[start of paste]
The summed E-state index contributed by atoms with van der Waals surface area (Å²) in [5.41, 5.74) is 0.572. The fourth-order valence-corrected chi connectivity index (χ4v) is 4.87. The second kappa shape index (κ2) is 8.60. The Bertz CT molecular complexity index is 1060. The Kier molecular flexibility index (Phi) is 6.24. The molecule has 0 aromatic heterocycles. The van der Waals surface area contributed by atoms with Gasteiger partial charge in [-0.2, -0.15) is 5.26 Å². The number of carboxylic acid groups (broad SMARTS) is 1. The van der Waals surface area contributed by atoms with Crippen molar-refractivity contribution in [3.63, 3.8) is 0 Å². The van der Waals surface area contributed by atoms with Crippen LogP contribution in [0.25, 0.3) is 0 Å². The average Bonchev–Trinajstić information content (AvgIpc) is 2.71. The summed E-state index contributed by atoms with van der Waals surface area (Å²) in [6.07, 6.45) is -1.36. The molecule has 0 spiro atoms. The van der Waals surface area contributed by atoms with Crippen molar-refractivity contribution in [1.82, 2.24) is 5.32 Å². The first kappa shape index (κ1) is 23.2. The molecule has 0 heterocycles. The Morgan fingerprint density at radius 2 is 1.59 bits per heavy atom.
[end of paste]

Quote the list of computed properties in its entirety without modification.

The summed E-state index contributed by atoms with van der Waals surface area (Å²) in [5.41, 5.74) is 0.572. The fourth-order valence-corrected chi connectivity index (χ4v) is 4.87. The second kappa shape index (κ2) is 8.60. The Bertz CT molecular complexity index is 1060. The Kier molecular flexibility index (Phi) is 6.24. The molecule has 0 aromatic heterocycles. The van der Waals surface area contributed by atoms with Gasteiger partial charge in [-0.2, -0.15) is 5.26 Å². The number of carboxylic acid groups (broad SMARTS) is 1. The van der Waals surface area contributed by atoms with Crippen molar-refractivity contribution in [3.63, 3.8) is 0 Å². The van der Waals surface area contributed by atoms with Crippen LogP contribution in [0.25, 0.3) is 0 Å². The average Bonchev–Trinajstić information content (AvgIpc) is 2.71. The summed E-state index contributed by atoms with van der Waals surface area (Å²) in [6.07, 6.45) is -1.36. The molecule has 0 spiro atoms. The van der Waals surface area contributed by atoms with Crippen molar-refractivity contribution in [1.82, 2.24) is 5.32 Å². The first kappa shape index (κ1) is 23.2. The molecule has 0 heterocycles. The Morgan fingerprint density at radius 2 is 1.59 bits per heavy atom.